Fault Isolability Analysis and Optimal Sensor Placement for Fault Diagnosis in Smart Buildings

Max Trothe, Hamid Reza Shaker*, Muhyiddine Jradi, Krzysztof Arendt

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Resumé

Faults and anomalies in buildings are among the main causes of building energy waste and occupant discomfort. An effective automatic fault detection and diagnosis (FDD) process in buildings can therefore save a significant amount of energy and improve the comfort level. Fault diagnosability analysis and an optimal FDD-oriented sensor placement are prerequisites for effective, efficient and successful diagnostics. This paper addresses the problem of fault diagnosability for smart buildings. The method used in the paper is a model-based technique which uses Dulmage-Mendelsohn decomposition. To the best of our knowledge, this is the first time that this method is used for applications in smart buildings. First a dynamic model for a zone in a real-case building is developed in which faults are also introduced. Then fault diagnosability is investigated by analyzing the fault isolability of the model. Based on the investigation, it was concluded that not all the faults in the model are diagnosable. Then an approach for placing new sensors is implemented. It is observed that for two test scenarios, placing additional sensors in the model leads to full diagnosability. Since sensors placement is key for an effective FDD process, the optimal placement of such sensors is also studied in this work. A case study of campus building OU44 at the University of Southern Denmark is considered. The results show that as the system gets more complicated by introducing more faults, additional sensors should be added to achieve full diagnosability.

OriginalsprogEngelsk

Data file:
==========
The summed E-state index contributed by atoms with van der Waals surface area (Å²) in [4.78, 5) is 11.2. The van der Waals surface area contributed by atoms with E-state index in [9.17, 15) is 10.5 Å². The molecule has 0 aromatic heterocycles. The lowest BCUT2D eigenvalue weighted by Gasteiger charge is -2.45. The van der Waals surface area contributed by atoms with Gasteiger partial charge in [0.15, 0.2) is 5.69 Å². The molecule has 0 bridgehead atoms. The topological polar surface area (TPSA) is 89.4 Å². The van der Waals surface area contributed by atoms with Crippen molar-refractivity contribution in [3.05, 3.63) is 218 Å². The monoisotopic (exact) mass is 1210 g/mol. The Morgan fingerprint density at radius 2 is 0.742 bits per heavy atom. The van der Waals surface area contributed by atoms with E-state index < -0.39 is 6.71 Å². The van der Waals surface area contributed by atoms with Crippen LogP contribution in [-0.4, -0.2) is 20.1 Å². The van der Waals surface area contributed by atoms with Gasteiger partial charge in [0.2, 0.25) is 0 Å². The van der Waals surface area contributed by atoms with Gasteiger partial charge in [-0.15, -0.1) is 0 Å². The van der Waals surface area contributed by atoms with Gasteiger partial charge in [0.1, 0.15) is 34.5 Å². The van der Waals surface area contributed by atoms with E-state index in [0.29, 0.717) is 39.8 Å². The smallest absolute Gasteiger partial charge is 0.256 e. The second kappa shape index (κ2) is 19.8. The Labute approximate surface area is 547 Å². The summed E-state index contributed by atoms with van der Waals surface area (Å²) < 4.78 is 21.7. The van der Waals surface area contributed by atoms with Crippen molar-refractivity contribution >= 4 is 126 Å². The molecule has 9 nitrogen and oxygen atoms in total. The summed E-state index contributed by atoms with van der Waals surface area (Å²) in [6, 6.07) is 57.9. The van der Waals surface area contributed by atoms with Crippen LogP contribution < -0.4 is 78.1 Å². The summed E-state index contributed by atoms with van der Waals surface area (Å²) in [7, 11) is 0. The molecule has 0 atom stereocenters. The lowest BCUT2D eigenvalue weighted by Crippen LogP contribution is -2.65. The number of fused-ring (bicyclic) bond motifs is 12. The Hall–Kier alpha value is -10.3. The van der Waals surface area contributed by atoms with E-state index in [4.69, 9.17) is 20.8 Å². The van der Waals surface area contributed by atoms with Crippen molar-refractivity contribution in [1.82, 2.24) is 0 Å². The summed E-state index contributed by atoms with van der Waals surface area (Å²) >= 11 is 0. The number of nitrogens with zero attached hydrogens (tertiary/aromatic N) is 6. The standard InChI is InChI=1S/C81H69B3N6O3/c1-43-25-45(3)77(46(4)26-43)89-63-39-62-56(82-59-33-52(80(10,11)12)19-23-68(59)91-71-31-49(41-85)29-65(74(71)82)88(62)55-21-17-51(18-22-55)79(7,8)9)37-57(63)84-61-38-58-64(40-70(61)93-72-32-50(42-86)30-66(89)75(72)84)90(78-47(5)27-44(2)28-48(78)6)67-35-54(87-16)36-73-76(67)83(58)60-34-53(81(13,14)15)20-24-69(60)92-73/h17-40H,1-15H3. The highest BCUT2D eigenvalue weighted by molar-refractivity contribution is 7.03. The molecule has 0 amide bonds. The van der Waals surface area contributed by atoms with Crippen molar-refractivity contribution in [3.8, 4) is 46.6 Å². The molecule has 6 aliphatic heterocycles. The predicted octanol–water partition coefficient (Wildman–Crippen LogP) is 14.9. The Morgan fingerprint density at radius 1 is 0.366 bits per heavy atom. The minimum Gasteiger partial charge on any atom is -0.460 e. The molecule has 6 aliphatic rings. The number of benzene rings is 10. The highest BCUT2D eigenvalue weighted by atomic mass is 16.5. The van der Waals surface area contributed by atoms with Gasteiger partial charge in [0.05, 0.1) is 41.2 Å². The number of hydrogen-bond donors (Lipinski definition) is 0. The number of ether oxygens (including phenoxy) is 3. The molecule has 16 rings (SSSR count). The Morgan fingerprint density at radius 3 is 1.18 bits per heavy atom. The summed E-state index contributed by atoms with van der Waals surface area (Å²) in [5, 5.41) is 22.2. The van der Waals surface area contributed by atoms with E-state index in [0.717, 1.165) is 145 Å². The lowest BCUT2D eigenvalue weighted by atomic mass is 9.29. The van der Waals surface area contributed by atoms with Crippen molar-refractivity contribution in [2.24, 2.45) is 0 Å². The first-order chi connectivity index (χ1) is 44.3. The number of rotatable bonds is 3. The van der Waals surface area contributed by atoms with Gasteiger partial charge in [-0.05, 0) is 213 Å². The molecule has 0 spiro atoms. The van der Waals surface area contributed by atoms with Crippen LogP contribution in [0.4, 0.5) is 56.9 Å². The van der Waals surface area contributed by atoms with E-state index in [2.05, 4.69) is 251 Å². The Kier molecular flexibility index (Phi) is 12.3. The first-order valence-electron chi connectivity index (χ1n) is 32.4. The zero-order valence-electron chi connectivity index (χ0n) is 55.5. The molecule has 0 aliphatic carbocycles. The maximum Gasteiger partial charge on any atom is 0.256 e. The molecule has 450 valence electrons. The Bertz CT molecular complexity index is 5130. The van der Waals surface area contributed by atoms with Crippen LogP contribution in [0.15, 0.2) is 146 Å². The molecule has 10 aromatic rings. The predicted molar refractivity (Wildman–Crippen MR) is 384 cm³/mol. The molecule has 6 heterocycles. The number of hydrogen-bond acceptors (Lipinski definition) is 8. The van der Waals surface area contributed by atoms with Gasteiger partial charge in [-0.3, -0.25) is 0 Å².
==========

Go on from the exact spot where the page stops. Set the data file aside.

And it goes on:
Artikelnummer1601
TidsskriftEnergies
Vol/bind12
Udgave nummer9
Antal sider12
ISSN1996-1073
DOI
StatusUdgivet - 26. apr. 2019

Fingeraftryk

Sensor Placement
Fault Analysis
Intelligent buildings
Fault Diagnosis
Failure analysis
Diagnosability
Fault
Sensors
Fault Detection and Diagnosis
Fault detection
Sensor
Buildings
Dynamic models
Energy
Placement
Anomaly
Decomposition
Dynamic Model
Diagnostics
Model

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abstract = "Faults and anomalies in buildings are among the main causes of building energy waste and occupant discomfort. An effective automatic fault detection and diagnosis (FDD) process in buildings can therefore save a significant amount of energy and improve the comfort level. Fault diagnosability analysis and an optimal FDD-oriented sensor placement are prerequisites for effective, efficient and successful diagnostics. This paper addresses the problem of fault diagnosability for smart buildings. The method used in the paper is a model-based technique which uses Dulmage-Mendelsohn decomposition. To the best of our knowledge, this is the first time that this method is used for applications in smart buildings. First a dynamic model for a zone in a real-case building is developed in which faults are also introduced. Then fault diagnosability is investigated by analyzing the fault isolability of the model. Based on the investigation, it was concluded that not all the faults in the model are diagnosable. Then an approach for placing new sensors is implemented. It is observed that for two test scenarios, placing additional sensors in the model leads to full diagnosability. Since sensors placement is key for an effective FDD process, the optimal placement of such sensors is also studied in this work. A case study of campus building OU44 at the University of Southern Denmark is considered. The results show that as the system gets more complicated by introducing more faults, additional sensors should be added to achieve full diagnosability.",